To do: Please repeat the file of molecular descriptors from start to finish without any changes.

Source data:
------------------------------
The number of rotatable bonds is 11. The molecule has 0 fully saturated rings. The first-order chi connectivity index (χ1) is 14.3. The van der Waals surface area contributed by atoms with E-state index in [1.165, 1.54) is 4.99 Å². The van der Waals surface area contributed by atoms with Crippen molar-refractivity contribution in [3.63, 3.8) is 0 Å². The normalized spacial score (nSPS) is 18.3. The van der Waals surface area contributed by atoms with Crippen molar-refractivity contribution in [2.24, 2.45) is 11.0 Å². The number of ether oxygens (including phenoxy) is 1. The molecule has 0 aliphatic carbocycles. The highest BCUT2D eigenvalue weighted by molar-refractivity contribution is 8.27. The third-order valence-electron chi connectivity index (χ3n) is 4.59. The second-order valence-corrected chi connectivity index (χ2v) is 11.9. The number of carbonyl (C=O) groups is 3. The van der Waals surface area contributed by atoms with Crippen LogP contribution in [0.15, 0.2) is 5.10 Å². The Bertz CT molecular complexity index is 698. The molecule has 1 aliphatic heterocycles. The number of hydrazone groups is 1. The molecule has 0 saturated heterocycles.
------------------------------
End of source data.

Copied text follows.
The number of rotatable bonds is 11. The molecule has 0 fully saturated rings. The first-order chi connectivity index (χ1) is 14.3. The van der Waals surface area contributed by atoms with E-state index in [1.165, 1.54) is 4.99 Å². The van der Waals surface area contributed by atoms with Crippen molar-refractivity contribution in [3.63, 3.8) is 0 Å². The normalized spacial score (nSPS) is 18.3. The van der Waals surface area contributed by atoms with Crippen molar-refractivity contribution in [2.24, 2.45) is 11.0 Å². The number of ether oxygens (including phenoxy) is 1. The molecule has 0 aliphatic carbocycles. The highest BCUT2D eigenvalue weighted by molar-refractivity contribution is 8.27. The third-order valence-electron chi connectivity index (χ3n) is 4.59. The second-order valence-corrected chi connectivity index (χ2v) is 11.9. The number of carbonyl (C=O) groups is 3. The van der Waals surface area contributed by atoms with Crippen LogP contribution in [0.15, 0.2) is 5.10 Å². The Bertz CT molecular complexity index is 698. The molecule has 1 aliphatic heterocycles. The number of hydrazone groups is 1. The molecule has 0 saturated heterocycles.